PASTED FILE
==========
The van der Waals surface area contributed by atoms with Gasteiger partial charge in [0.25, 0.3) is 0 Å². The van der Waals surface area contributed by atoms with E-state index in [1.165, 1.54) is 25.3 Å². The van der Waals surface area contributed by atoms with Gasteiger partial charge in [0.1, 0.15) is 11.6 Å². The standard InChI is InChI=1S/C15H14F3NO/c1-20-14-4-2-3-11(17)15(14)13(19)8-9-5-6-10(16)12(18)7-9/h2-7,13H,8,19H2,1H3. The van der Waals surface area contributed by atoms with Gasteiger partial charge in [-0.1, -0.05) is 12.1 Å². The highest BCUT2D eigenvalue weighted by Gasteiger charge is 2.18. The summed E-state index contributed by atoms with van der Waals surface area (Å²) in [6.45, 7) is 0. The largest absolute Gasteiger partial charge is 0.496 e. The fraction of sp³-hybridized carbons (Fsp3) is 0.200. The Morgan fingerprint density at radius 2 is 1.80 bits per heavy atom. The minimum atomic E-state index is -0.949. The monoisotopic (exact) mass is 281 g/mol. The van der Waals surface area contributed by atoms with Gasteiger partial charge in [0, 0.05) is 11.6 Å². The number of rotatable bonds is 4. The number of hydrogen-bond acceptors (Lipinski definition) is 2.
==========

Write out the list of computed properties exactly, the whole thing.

The van der Waals surface area contributed by atoms with Gasteiger partial charge in [0.25, 0.3) is 0 Å². The van der Waals surface area contributed by atoms with E-state index in [1.165, 1.54) is 25.3 Å². The van der Waals surface area contributed by atoms with Gasteiger partial charge in [0.1, 0.15) is 11.6 Å². The standard InChI is InChI=1S/C15H14F3NO/c1-20-14-4-2-3-11(17)15(14)13(19)8-9-5-6-10(16)12(18)7-9/h2-7,13H,8,19H2,1H3. The van der Waals surface area contributed by atoms with Gasteiger partial charge in [-0.1, -0.05) is 12.1 Å². The highest BCUT2D eigenvalue weighted by Gasteiger charge is 2.18. The summed E-state index contributed by atoms with van der Waals surface area (Å²) in [6.45, 7) is 0. The largest absolute Gasteiger partial charge is 0.496 e. The fraction of sp³-hybridized carbons (Fsp3) is 0.200. The Morgan fingerprint density at radius 2 is 1.80 bits per heavy atom. The minimum atomic E-state index is -0.949. The monoisotopic (exact) mass is 281 g/mol. The van der Waals surface area contributed by atoms with Gasteiger partial charge in [0, 0.05) is 11.6 Å². The number of rotatable bonds is 4. The number of hydrogen-bond acceptors (Lipinski definition) is 2.